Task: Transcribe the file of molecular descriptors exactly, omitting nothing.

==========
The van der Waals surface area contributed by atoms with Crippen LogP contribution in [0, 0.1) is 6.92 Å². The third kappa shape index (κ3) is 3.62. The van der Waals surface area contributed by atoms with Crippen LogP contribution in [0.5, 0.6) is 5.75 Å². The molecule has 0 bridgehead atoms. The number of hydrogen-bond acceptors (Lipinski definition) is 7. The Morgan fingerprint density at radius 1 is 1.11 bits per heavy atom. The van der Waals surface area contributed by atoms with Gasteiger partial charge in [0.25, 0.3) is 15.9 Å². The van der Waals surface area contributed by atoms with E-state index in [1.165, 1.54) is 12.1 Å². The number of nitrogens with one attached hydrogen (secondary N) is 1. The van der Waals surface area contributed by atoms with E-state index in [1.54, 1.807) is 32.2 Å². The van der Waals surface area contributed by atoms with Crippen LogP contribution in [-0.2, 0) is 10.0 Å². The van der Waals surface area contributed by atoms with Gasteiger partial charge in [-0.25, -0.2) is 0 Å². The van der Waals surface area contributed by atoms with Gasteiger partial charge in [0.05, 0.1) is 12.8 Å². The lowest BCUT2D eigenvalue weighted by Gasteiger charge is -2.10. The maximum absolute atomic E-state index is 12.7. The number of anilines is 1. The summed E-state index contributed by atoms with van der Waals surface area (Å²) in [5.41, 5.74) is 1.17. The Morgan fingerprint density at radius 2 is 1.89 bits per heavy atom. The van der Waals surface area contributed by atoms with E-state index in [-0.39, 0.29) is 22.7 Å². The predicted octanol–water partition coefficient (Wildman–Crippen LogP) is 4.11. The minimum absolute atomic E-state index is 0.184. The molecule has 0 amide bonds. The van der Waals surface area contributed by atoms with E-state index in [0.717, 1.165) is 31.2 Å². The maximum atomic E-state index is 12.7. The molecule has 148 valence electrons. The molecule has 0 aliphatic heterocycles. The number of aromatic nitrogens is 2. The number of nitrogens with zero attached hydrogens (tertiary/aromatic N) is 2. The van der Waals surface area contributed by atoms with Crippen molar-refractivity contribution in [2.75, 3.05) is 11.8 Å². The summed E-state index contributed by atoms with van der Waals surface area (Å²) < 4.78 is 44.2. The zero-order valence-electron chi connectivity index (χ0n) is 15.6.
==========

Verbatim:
The van der Waals surface area contributed by atoms with Crippen LogP contribution in [0, 0.1) is 6.92 Å². The third kappa shape index (κ3) is 3.62. The van der Waals surface area contributed by atoms with Crippen LogP contribution in [0.5, 0.6) is 5.75 Å². The molecule has 0 bridgehead atoms. The number of hydrogen-bond acceptors (Lipinski definition) is 7. The Morgan fingerprint density at radius 1 is 1.11 bits per heavy atom. The van der Waals surface area contributed by atoms with Gasteiger partial charge in [0.25, 0.3) is 15.9 Å². The van der Waals surface area contributed by atoms with E-state index in [1.165, 1.54) is 12.1 Å². The number of nitrogens with one attached hydrogen (secondary N) is 1. The van der Waals surface area contributed by atoms with E-state index in [1.54, 1.807) is 32.2 Å². The van der Waals surface area contributed by atoms with Crippen LogP contribution in [-0.2, 0) is 10.0 Å². The van der Waals surface area contributed by atoms with Gasteiger partial charge in [-0.25, -0.2) is 0 Å². The van der Waals surface area contributed by atoms with Gasteiger partial charge in [0.05, 0.1) is 12.8 Å². The lowest BCUT2D eigenvalue weighted by Gasteiger charge is -2.10. The maximum absolute atomic E-state index is 12.7. The number of anilines is 1. The summed E-state index contributed by atoms with van der Waals surface area (Å²) in [5.41, 5.74) is 1.17. The Morgan fingerprint density at radius 2 is 1.89 bits per heavy atom. The van der Waals surface area contributed by atoms with E-state index in [-0.39, 0.29) is 22.7 Å². The predicted octanol–water partition coefficient (Wildman–Crippen LogP) is 4.11. The minimum absolute atomic E-state index is 0.184. The molecule has 0 amide bonds. The van der Waals surface area contributed by atoms with E-state index in [0.717, 1.165) is 31.2 Å². The maximum atomic E-state index is 12.7. The molecule has 148 valence electrons. The molecule has 0 aliphatic heterocycles. The number of aromatic nitrogens is 2. The number of nitrogens with zero attached hydrogens (tertiary/aromatic N) is 2. The van der Waals surface area contributed by atoms with Crippen molar-refractivity contribution in [2.75, 3.05) is 11.8 Å². The summed E-state index contributed by atoms with van der Waals surface area (Å²) < 4.78 is 44.2. The zero-order valence-electron chi connectivity index (χ0n) is 15.6.